Tom Harrell - Infinity

Label: HighNote Records, 2019

Personnel - Tom Harrell: trumpet; Mark Turner: tenor sax; Charles Altura: guitar; Ben Street: bass; Johnathan Blake: drums.


Ace trumpeter Tom Harrell’s new recording, Infinity, brims with uncomplicated structures, harmonic sophistication, nervy improvisations, and a mix of kaleidoscopic hard-bop and straight ahead post-bop influences. The album comprises ten Harrell compositions subjected to wonderful musical treatments by a hot quintet that includes Mark Turner on tenor sax, Charles Altura on guitar, Ben Street on bass, and Johnathan Blake on drums.

All these musicians have recorded with the trumpet player before and, on this particular album, their skills stand out in clean-cut narratives such as “The Fast”, which is pinned down by a hooky rocking vamp in seven, and “Dublin”, charmingly introduced by acoustic guitar before a 4/4 modal jazz is installed. Both pieces feature Harrell and Turner as soloists, with Altura and Blake contributing incisive improvisational work on the former composition. Turner is simply genial, shaping conversational phrases with momentary out-of-focus incursions, while Harrell puts a lot of sensitivity in melodic articulations surrounded by the finest light.

If the easy-listening “Folk Song” exhibits a gentle backbeat that produces cool and sophistication vibes, the time-shifting “Hope” offers percussive rattles and shakes, parallel melodies, rarefied reverb-drenched guitar, and an unforeseen bolero-ish routine that, in a flash, morphs into a vibrantly swinging locomotion. This is a clinical demonstration of Harrell’s compositional facility and inventiveness.

Both “Coronation” and “Ground” exude happy thoughts. However, whereas the former feels blatantly popish, the latter has the restless up-and-down trajectories of the bass instilling the spirit of disco-funk.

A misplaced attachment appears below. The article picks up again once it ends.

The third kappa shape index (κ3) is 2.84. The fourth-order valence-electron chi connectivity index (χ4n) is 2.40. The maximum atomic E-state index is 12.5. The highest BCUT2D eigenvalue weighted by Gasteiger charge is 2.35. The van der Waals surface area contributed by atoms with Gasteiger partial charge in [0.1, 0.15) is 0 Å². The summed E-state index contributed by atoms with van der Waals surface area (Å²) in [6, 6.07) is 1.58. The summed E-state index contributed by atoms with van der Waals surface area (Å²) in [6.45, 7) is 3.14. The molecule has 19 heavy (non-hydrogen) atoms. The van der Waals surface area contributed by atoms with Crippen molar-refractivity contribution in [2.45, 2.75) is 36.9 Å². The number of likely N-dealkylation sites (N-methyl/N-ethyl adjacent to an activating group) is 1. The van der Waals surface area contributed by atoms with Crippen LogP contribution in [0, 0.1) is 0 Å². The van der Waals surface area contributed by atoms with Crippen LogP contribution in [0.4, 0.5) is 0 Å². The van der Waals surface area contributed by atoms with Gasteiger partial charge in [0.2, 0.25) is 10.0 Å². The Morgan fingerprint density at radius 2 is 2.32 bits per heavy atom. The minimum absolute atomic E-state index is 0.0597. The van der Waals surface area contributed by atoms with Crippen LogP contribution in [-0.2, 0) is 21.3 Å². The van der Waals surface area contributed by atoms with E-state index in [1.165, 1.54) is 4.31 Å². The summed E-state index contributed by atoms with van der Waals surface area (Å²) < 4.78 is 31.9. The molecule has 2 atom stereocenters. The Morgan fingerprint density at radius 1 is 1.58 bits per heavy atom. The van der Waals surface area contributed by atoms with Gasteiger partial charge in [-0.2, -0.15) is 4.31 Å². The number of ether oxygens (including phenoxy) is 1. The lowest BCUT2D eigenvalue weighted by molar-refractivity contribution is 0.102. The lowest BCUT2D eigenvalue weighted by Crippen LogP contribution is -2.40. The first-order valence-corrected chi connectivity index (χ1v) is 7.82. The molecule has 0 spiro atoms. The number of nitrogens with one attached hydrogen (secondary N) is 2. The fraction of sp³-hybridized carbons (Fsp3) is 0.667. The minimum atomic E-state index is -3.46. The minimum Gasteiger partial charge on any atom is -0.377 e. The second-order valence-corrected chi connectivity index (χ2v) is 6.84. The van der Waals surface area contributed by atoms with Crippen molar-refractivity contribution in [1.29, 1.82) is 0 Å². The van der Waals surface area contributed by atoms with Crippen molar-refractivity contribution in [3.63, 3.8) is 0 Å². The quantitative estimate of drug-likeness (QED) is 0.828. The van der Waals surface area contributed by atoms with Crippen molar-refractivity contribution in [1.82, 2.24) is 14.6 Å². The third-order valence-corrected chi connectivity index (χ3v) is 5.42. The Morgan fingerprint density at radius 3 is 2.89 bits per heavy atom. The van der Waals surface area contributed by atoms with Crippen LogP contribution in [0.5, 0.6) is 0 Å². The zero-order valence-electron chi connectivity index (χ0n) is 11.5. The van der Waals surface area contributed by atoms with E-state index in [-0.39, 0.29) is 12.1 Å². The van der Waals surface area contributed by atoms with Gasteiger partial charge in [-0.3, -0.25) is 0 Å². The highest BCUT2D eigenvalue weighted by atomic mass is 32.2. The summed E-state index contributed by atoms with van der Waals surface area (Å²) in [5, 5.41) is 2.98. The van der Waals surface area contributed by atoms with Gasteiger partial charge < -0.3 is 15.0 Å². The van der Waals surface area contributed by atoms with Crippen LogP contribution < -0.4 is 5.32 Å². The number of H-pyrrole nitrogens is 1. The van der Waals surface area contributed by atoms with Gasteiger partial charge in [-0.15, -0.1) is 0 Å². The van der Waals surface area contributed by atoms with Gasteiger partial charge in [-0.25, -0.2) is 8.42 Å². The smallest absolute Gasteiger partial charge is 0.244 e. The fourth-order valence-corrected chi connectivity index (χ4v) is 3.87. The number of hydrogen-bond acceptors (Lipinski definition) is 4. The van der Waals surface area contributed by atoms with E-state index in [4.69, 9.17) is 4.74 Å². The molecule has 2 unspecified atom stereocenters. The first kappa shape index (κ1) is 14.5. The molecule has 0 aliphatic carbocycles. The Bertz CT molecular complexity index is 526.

Immediately upon finishing “Duet”, a short trumpet-saxophone extravagance, Harrell brings the album to a close with the sweeping, busy, and vibrant post-bop of “Taurus”, whose mutable dynamics pack a punch.

The trumpeter is an intelligent, exceptionally melodic sculptor who channels discipline and freedom to the right places for the most breathtaking effect. He is outstanding here, and so are his bandmates.

Grade  A

Grade A

Favorite Tracks:
01 - The Fast ► 02 - Dublin ► 10 - Taurus

Tom Harrell - Moving Picture

Label/Year: HighNote Records, 2017

Lineup – Tom Harrell: trumpet, flugelhorn; Danny Grissett: piano; Ugonna Okegwo: bass; Adam Cruz: drums.


American trumpet/flugelhorn player and composer, Tom Harrell, keeps up a very active career with high levels of quality on each work released. 
The successor of the commendable Something Gold, Something Blue (HighNote Records, 2016) is Moving Picture, which features a quartet comprising regular bandmates Danny Grissett on piano, Ugonna Okegwo on bass, and Adam Cruz on drums.

Despite the conspicuous inclination to embrace Latin/Brazilian rhythms throughout this record, the quartet opens with blazing post-bop inspiration. The title track, following an exciting 6/8 meter, has this quasi-imperial grandeur that imports Eastern folk idioms into the head’s melody, while bass/piano pedals, affixed to a nearly marching drum routine, sustain the whole thing together. This happens before a lustrous danceable groove walks in and brings the best in Harrell, an incredibly articulated declaimer in his melody-driven constructions. Furthermore, one can dig the brilliant moves of Grissett, constantly soulful and motivically versed, and Cruz, whose unhurried statement evolves into a luscious crescendo. 

Apple House” has distinguished features when compared to the other pieces. During its first minutes, it sounds like an electronic-influenced piece delineated by an almost puerile melodic line. However, instead of any crazy beat, the song progresses with Cruz’s subtle brushed drumming gradually procuring a docile bossa nova feeling.

Montego Bay” wrings multiple rhythmic accentuations while elegantly integrates post-bop dialects and a sultry Caribbean pulse.